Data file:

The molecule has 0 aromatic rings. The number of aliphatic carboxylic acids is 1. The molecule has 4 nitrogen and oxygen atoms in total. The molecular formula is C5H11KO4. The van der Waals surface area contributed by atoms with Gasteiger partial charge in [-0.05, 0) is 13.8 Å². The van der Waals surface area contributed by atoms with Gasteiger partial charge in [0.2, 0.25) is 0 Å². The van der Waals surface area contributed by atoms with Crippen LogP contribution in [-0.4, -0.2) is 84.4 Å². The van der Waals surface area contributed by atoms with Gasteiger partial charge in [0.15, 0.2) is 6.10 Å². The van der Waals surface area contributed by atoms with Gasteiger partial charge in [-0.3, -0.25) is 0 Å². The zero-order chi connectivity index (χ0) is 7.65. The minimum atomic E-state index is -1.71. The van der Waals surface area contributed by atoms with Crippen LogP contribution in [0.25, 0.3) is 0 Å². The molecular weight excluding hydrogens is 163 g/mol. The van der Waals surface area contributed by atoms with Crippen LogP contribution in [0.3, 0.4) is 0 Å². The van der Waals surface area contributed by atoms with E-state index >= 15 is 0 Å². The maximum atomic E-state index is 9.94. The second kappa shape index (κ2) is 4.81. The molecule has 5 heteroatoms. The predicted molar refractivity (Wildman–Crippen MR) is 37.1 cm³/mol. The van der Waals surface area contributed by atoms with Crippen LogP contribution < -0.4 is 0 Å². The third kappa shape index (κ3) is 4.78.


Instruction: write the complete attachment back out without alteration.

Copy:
The molecule has 0 aromatic rings. The number of aliphatic carboxylic acids is 1. The molecule has 4 nitrogen and oxygen atoms in total. The molecular formula is C5H11KO4. The van der Waals surface area contributed by atoms with Gasteiger partial charge in [-0.05, 0) is 13.8 Å². The van der Waals surface area contributed by atoms with Gasteiger partial charge in [0.2, 0.25) is 0 Å². The van der Waals surface area contributed by atoms with Crippen LogP contribution in [-0.4, -0.2) is 84.4 Å². The van der Waals surface area contributed by atoms with Gasteiger partial charge in [0.15, 0.2) is 6.10 Å². The van der Waals surface area contributed by atoms with Gasteiger partial charge in [-0.3, -0.25) is 0 Å². The zero-order chi connectivity index (χ0) is 7.65. The minimum atomic E-state index is -1.71. The van der Waals surface area contributed by atoms with Crippen LogP contribution in [0.25, 0.3) is 0 Å². The molecular weight excluding hydrogens is 163 g/mol. The van der Waals surface area contributed by atoms with Crippen LogP contribution in [0.3, 0.4) is 0 Å². The van der Waals surface area contributed by atoms with E-state index >= 15 is 0 Å². The maximum atomic E-state index is 9.94. The second kappa shape index (κ2) is 4.81. The molecule has 5 heteroatoms. The predicted molar refractivity (Wildman–Crippen MR) is 37.1 cm³/mol. The van der Waals surface area contributed by atoms with Crippen LogP contribution < -0.4 is 0 Å². The third kappa shape index (κ3) is 4.78.